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PLoS One. 2015 Feb 23;10(2):e0118344. doi: 10.1371/journal.pone.0118344. eCollection 2015.

The effects of electronic cigarette emissions on systemic cotinine levels, weight and postnatal lung growth in neonatal mice.

Author information

1
Eudowood Division of Pediatric Respiratory Sciences, Johns Hopkins School of Medicine, Baltimore, Maryland, United States of America; Julius B. Richmond Center of Excellence, American Academy of Pediatrics, Elk Grove Village, Illinois, United States of America.
2
Eudowood Division of Pediatric Respiratory Sciences, Johns Hopkins School of Medicine, Baltimore, Maryland, United States of America.
3
Eudowood Division of Pediatric Respiratory Sciences, Johns Hopkins School of Medicine, Baltimore, Maryland, United States of America; Division of Pulmonary and Critical Care Medicine, Department of Medicine, Johns Hopkins School of Medicine, Baltimore, Maryland, United States of America.
4
Division of Pulmonary and Critical Care Medicine, Department of Medicine, Johns Hopkins School of Medicine, Baltimore, Maryland, United States of America.
5
Julius B. Richmond Center of Excellence, American Academy of Pediatrics, Elk Grove Village, Illinois, United States of America.
6
Julius B. Richmond Center of Excellence, American Academy of Pediatrics, Elk Grove Village, Illinois, United States of America; Division of General Pediatrics, Massachusetts General Hospital and Harvard Medical School, Boston, Massachusetts, United States of America.
7
Julius B. Richmond Center of Excellence, American Academy of Pediatrics, Elk Grove Village, Illinois, United States of America; Johns Hopkins Bloomberg School of Public Health, Baltimore, Maryland, United States of America.
8
Department of Pharmacology, Washington State University, Spokane, Washington, United States of America.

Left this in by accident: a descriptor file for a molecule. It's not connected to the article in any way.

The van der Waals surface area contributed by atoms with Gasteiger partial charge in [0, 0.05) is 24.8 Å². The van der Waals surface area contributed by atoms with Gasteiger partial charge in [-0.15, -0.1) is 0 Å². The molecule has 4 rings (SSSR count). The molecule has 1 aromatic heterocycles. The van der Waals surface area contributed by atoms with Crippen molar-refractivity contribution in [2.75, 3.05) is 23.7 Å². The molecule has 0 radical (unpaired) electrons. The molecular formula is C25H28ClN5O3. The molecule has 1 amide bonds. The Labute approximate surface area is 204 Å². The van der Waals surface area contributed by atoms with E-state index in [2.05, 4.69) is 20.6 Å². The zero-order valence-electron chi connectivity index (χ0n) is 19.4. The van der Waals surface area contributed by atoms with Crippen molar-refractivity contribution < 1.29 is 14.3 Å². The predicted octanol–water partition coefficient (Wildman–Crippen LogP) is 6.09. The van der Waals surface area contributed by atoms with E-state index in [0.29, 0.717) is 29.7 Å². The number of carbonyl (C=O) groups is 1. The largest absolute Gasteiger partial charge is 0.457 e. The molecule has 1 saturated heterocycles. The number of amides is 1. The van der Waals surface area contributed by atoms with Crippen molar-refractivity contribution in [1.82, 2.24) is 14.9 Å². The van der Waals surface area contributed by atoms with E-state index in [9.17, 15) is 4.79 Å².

Abstract

BACKGROUND/OBJECTIVE:

Electronic cigarette (E-cigarettes) emissions present a potentially new hazard to neonates through inhalation, dermal and oral contact. Exposure to nicotine containing E-cigarettes may cause significant systemic absorption in neonates due to the potential for multi-route exposure. Systemic absorption of nicotine and constituents of E-cigarette emissions may adversely impact weight and lung development in the neonate. To address these questions we exposed neonatal mice to E-cigarette emissions and measured systemic cotinine levels and alveolar lung growth.

METHODS/MAIN RESULTS:

Neonatal mice were exposed to E-cigarettes for the first 10 days of life. E-cigarette cartridges contained either 1.8% nicotine in propylene glycol (PG) or PG vehicle alone. Daily weights, plasma and urine cotinine levels and lung growth using the alveolar mean linear intercept (MLI) method were measured at 10 days of life and compared to room air controls. Mice exposed to 1.8% nicotine/PG had a 13.3% decrease in total body weight compared to room air controls. Plasma cotinine levels were found to be elevated in neonatal mice exposed to 1.8% nicotine/PG E-cigarettes (mean 62.34± 3.3 ng/ml). After adjusting for sex and weight, the nicotine exposed mice were found to have modestly impaired lung growth by MLI compared to room air control mice (p<.054 trial 1; p<.006 trial 2). These studies indicate that exposure to E-cigarette emissions during the neonatal period can adversely impact weight gain. In addition exposure to nicotine containing E-cigarettes can cause detectable levels of systemic cotinine, diminished alveolar cell proliferation and a modest impairment in postnatal lung growth.

PMID:
25706869
PMCID:
PMC4338219
DOI:
10.1371/journal.pone.0118344
[Indexed for MEDLINE]
Free PMC Article

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